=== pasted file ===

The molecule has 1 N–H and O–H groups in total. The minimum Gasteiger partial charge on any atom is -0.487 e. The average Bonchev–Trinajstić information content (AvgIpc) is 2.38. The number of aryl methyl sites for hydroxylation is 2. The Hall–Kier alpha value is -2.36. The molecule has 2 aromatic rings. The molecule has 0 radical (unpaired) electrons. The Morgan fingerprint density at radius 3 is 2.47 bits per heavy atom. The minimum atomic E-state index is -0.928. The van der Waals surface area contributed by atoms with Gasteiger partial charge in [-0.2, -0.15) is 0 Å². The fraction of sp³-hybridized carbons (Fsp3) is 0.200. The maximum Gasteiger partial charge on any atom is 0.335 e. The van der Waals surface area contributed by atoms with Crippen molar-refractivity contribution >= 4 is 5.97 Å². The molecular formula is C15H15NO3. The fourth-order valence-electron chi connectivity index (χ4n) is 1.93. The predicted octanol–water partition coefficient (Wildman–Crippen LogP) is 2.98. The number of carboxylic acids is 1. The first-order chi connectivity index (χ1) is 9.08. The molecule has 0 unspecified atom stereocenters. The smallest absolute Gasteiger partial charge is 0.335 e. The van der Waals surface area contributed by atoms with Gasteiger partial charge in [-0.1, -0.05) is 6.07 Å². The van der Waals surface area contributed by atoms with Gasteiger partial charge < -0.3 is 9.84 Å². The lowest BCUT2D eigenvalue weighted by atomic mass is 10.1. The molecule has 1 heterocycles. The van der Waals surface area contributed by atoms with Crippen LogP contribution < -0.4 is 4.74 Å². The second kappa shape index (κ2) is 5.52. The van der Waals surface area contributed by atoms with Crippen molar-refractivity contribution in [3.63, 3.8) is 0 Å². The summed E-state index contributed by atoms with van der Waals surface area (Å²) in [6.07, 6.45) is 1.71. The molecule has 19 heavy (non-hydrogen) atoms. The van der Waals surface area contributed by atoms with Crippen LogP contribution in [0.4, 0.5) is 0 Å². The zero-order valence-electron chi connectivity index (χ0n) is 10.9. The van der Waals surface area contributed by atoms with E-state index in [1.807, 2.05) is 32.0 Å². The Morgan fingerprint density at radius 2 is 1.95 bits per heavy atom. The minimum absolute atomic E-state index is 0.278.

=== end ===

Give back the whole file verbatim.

The molecule has 1 N–H and O–H groups in total. The minimum Gasteiger partial charge on any atom is -0.487 e. The average Bonchev–Trinajstić information content (AvgIpc) is 2.38. The number of aryl methyl sites for hydroxylation is 2. The Hall–Kier alpha value is -2.36. The molecule has 2 aromatic rings. The molecule has 0 radical (unpaired) electrons. The Morgan fingerprint density at radius 3 is 2.47 bits per heavy atom. The minimum atomic E-state index is -0.928. The van der Waals surface area contributed by atoms with Gasteiger partial charge in [-0.2, -0.15) is 0 Å². The fraction of sp³-hybridized carbons (Fsp3) is 0.200. The maximum Gasteiger partial charge on any atom is 0.335 e. The van der Waals surface area contributed by atoms with Crippen molar-refractivity contribution >= 4 is 5.97 Å². The molecular formula is C15H15NO3. The fourth-order valence-electron chi connectivity index (χ4n) is 1.93. The predicted octanol–water partition coefficient (Wildman–Crippen LogP) is 2.98. The number of carboxylic acids is 1. The first-order chi connectivity index (χ1) is 9.08. The molecule has 0 unspecified atom stereocenters. The smallest absolute Gasteiger partial charge is 0.335 e. The van der Waals surface area contributed by atoms with Gasteiger partial charge in [-0.1, -0.05) is 6.07 Å². The van der Waals surface area contributed by atoms with Gasteiger partial charge < -0.3 is 9.84 Å². The lowest BCUT2D eigenvalue weighted by atomic mass is 10.1. The molecule has 1 heterocycles. The van der Waals surface area contributed by atoms with Crippen LogP contribution < -0.4 is 4.74 Å². The second kappa shape index (κ2) is 5.52. The van der Waals surface area contributed by atoms with Crippen molar-refractivity contribution in [3.63, 3.8) is 0 Å². The summed E-state index contributed by atoms with van der Waals surface area (Å²) in [6.07, 6.45) is 1.71. The molecule has 19 heavy (non-hydrogen) atoms. The van der Waals surface area contributed by atoms with Crippen LogP contribution in [0.4, 0.5) is 0 Å². The zero-order valence-electron chi connectivity index (χ0n) is 10.9. The van der Waals surface area contributed by atoms with E-state index in [1.807, 2.05) is 32.0 Å². The Morgan fingerprint density at radius 2 is 1.95 bits per heavy atom. The minimum absolute atomic E-state index is 0.278.